Why China is desperate to shed its reliance on US corn

Some of China’s super-expensive corn.
Some of China’s super-expensive corn.
Image: Reuters/Stringer
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The US is the biggest corn exporter in the world. That’s especially true for China: 99.8% of China’s corn imports in the first four months of 2013—1.44 million tons (1.27 million tonnes)—came from the US. 

But that may soon change. China just cleared the first significant shipment of corn from Argentina last week, reports Reuters, and a Ukraine corn deal is imminent. But there are a couple of odd-seeming things about China’s lessening its reliance on US corn.

​Years correspond to corn “marketing years,” which start Oct. 1 of each year (e.g. 2014 refers to projected sales for the year ended Sep. 20, 2014).
​Years correspond to corn “marketing years,” which start Oct. 1 of each year (e.g. 2014 refers to projected sales for the year ended Sep. 20, 2014).

Argentine corn is typically cheaper than the US’s. But this year’s bumper harvest after years of drought has made US corn prices plunge around 40% (paywall) compared with last year. That makes it much cheaper than Chinese corn, or, for that matter, Argentine corn.

So why China’s rush to diversify?

One underlying issue here is price stability—and not just of corn. Around three pounds of corn are required to rear each pound of pork, which as JP Morgan estimated in a recent note, puts China on track to need nearly 180 million extra tons of corn by 2050, given its growing pork appetite. If natural disaster were to blight China’s corn production at the same time as a US drought hit, food prices could soar. Importing from Argentina helps mitigate that impact.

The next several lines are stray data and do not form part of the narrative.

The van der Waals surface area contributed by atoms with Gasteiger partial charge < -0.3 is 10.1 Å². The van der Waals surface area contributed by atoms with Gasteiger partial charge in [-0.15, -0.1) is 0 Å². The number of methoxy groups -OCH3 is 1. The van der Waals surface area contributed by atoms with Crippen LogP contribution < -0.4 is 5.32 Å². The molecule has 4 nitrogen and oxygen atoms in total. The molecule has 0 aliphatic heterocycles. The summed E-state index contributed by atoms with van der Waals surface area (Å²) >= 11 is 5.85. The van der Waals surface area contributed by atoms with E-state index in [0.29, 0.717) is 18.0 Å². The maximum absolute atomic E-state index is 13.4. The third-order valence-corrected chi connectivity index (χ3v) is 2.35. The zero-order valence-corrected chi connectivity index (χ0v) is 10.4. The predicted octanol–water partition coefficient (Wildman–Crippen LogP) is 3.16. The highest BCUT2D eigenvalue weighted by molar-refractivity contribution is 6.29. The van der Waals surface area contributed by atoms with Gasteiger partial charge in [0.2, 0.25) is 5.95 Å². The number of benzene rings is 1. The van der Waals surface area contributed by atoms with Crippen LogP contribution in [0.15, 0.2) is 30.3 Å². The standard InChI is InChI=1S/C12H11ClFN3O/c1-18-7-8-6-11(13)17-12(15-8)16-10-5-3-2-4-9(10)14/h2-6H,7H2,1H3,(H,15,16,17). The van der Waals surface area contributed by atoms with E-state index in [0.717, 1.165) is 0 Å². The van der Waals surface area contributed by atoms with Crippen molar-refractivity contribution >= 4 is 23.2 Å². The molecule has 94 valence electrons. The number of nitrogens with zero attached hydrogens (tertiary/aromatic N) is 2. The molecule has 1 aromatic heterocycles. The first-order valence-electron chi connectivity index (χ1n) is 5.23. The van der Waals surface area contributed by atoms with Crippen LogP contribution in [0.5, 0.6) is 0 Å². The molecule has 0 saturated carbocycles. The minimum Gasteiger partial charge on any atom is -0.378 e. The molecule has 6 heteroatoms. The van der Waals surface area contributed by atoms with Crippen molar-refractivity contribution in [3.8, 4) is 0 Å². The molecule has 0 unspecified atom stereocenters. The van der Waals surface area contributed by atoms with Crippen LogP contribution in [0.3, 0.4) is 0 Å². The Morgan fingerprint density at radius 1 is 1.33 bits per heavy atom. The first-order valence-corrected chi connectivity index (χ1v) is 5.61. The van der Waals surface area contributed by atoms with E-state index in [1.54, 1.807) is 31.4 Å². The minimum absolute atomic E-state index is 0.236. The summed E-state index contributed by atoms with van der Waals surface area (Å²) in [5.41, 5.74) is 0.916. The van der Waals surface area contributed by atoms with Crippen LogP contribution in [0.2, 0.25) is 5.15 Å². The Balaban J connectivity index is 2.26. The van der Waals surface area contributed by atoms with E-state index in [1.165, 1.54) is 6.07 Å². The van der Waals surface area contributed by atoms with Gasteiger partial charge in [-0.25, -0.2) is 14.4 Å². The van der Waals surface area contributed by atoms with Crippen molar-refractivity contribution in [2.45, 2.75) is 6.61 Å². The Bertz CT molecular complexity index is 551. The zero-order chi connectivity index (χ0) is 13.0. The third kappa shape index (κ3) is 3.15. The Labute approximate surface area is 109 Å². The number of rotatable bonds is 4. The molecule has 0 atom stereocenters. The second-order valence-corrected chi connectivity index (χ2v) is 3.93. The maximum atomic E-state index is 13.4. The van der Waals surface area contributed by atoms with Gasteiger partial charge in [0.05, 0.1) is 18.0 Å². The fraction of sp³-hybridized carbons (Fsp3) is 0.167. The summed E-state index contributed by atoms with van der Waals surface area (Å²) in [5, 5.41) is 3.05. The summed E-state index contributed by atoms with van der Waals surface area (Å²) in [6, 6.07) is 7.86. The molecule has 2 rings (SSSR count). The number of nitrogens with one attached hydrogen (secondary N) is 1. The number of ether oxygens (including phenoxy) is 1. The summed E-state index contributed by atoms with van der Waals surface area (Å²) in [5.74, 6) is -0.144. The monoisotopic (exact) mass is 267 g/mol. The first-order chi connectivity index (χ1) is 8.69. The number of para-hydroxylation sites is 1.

But imports are only a small factor in the overall corn supply equation; in fact, China is still 98.9% self-sufficient. In order to guarantee that supply, though, China’s state-owned grain reserve corporation, Sinograin, buys up corn at the government’s artificially high price if the market rate falls below that level. It then manages its corn reserves to influence prices.

That encourages farmers to plant, which is needed because the government is set on ramping up corn output. But falling prices due to increased output are now exacerbated by weakening consumer demand for meat—and, hence, feed—after the episode of dead pigs floating in rivers and outbreak of avian flu. That’s probably one reason that the government just raised its corn price support program by almost 6%.

But falling demand for pork and artificially high feed prices are driving China’s hog farmers out of business, which will result in a spike in pork prices in a year or so. Importing eases this pressure, something China’s biggest feed producer has begged the government to do. Since the Argentine corn imports are genetically modified, and hence approved only for animal feed in China, future imports could help a lot down the line.

The good news for US corn growers is that falling pork prices will likely drive the government to let Sinograin and other companies (mostly state-owned) with access to import licenses buy up US corn. Less cheery news for the Americans is that they’re rapidly losing global corn export share to Argentina’s and Brazil’s farmers. The US exported more than one-third of the world’s corn in the first few months of 2012; that fell to less than 25% in the same period of 2013.